Since I started milling lumber, determining the difference between red oak and white oak has been a challenge. I’ve got a good handle on it now, but there are plenty of times (at least once a week) when a customer has a piece of wood that they want to identify. It is usually some old barn lumber and usually some sort of oak.
I have had a lot of practice trying to figure out what kind of oak I am dealing with since many of the logs I cut are salvaged. Often they are old, without leaves or even bark, and a challenge to identify. Even just raw, newly planed oak lumber can sometimes be tricky. The secrets lie within the structure of the wood itself.
What about color? Color can help, but it can also be misleading. While white oak is less red in color, red oak can range from very red/pink to the exact same color as white oak. I use color as an indicator only if the board is very red, which most likely makes it red oak. Anything in the tan range needs to be investigated further. Note that newly cut white oak lumber turns a bright pink when exposed to the air and then goes back to tan after drying (read more about that by clicking here).
How about the grain? The grain or texture of oaks is very similar. Even when finished, both just look like oak. There are subtle differences, but if you only have one oak in front of you and you aren’t sure what it is, it still just looks like oak. White oak is, on average, a finer texture, with tighter growth rings and a more refined appearance, but there are plenty of red oaks out there with tight growth rings that look similar. Red oak as a family has several members that are fast growing like shingle oaks, willow oaks, laurel oaks and pin oaks, while all white oaks are usually slower growing. If you find an oak board with wide growth rings and a coarse appearance there is a good chance it is a red oak.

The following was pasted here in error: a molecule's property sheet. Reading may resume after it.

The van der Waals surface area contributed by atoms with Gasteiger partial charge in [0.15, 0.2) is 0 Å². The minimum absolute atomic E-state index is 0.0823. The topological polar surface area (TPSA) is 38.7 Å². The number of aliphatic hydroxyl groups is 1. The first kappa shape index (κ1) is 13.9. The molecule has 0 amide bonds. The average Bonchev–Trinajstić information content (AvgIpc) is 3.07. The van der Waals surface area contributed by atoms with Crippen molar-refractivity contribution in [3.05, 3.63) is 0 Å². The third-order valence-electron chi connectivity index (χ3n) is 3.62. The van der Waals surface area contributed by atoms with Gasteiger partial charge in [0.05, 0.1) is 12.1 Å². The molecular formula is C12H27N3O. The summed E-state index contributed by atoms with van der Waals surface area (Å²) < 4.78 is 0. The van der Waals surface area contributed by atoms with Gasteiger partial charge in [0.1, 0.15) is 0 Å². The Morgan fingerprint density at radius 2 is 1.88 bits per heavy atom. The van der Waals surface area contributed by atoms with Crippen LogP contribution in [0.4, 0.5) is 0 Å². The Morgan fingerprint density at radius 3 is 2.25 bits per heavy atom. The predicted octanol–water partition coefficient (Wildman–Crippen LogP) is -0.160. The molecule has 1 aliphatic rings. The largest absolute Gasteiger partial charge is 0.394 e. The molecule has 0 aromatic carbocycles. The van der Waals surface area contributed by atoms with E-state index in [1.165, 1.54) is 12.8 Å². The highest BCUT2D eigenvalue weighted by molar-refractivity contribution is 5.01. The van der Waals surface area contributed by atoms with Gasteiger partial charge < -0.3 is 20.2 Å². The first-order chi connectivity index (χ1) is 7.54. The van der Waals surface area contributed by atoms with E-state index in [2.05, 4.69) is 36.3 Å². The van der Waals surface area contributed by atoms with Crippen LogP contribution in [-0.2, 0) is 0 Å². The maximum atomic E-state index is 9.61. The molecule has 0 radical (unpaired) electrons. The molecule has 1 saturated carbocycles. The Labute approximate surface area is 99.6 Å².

Isn’t white oak water tight? Now, we are on to something. White oak, as compared to red oak, is water tight and is used to make wine and whiskey barrels. White oak can hold water because the “open” pores are filled with tyloses, which looks like foam – red oak is not. If you look closely at the pores on an oak board (and your vision is good) you will be able to see grain that either has open pores or pores that are filled with tyloses. On a very small level, especially with a magnifying glass, you can see the difference, and it is usually very clear.
How about the rays? Finally, we’ve got it. The big difference is in the rays. White oak has long, showy rays, which are especially visible in quarter sawn lumber and give quarter sawn white oak it’s one-of-a-kind appearance. However, the rays are also visible on flat sawn lumber, which is the main way that I discern between red and white oak. On the face of flatsawn red oak lumber the rays look like little short tick marks, usually no longer than 1/2″ long. The marks are very visible and strongly contrast with the surrounding wood. White oak has long rays, and on flat sawn lumber the rays look more like straw. The rays are so long that they blend together and are often hard to tell apart. There may be a few shorter ones here and there, but on average the rays are well over 1/2″ long.
The main reason it is necessary to discern between red and white oak, besides general appearance, is to determine its durability. White oak is water-tight and great to use both indoors and outdoors. Red oak is more like a sponge. It will tend to soak up water when it can and quickly rot. Red oak can be used outdoors in vertical applications, like barn siding, and last for quite a long time, but in horizontal applications, especially where the wood will dry out slowly or not at all, it wouldn’t be uncommon for red oak to decay in just a season or two. My unofficial testing of both species used in my own garden for tomato stakes showed a major difference between the two species with red oak rotting and breaking off at ground level in just one summer/fall season, while the white oak showed no symptoms.